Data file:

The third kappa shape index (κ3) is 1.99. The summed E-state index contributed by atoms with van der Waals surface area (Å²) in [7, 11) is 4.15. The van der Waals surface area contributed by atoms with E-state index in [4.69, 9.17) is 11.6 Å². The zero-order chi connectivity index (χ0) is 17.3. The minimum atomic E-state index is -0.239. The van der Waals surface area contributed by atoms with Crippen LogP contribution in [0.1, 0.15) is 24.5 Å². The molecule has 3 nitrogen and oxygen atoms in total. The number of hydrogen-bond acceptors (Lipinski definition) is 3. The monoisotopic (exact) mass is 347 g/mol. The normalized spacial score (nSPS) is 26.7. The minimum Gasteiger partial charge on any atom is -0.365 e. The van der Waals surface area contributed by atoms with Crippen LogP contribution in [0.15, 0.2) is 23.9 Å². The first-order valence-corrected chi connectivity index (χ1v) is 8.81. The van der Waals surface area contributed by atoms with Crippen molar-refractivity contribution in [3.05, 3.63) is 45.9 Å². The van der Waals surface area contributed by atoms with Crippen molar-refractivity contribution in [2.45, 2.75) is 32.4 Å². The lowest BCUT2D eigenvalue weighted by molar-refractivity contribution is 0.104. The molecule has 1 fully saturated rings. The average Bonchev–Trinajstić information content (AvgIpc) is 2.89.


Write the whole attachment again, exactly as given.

The third kappa shape index (κ3) is 1.99. The summed E-state index contributed by atoms with van der Waals surface area (Å²) in [7, 11) is 4.15. The van der Waals surface area contributed by atoms with E-state index in [4.69, 9.17) is 11.6 Å². The zero-order chi connectivity index (χ0) is 17.3. The minimum atomic E-state index is -0.239. The van der Waals surface area contributed by atoms with Crippen LogP contribution in [0.1, 0.15) is 24.5 Å². The molecule has 3 nitrogen and oxygen atoms in total. The number of hydrogen-bond acceptors (Lipinski definition) is 3. The monoisotopic (exact) mass is 347 g/mol. The normalized spacial score (nSPS) is 26.7. The minimum Gasteiger partial charge on any atom is -0.365 e. The van der Waals surface area contributed by atoms with Crippen LogP contribution in [0.15, 0.2) is 23.9 Å². The first-order valence-corrected chi connectivity index (χ1v) is 8.81. The van der Waals surface area contributed by atoms with Crippen molar-refractivity contribution in [3.05, 3.63) is 45.9 Å². The van der Waals surface area contributed by atoms with Crippen molar-refractivity contribution in [2.45, 2.75) is 32.4 Å². The lowest BCUT2D eigenvalue weighted by molar-refractivity contribution is 0.104. The molecule has 1 fully saturated rings. The average Bonchev–Trinajstić information content (AvgIpc) is 2.89.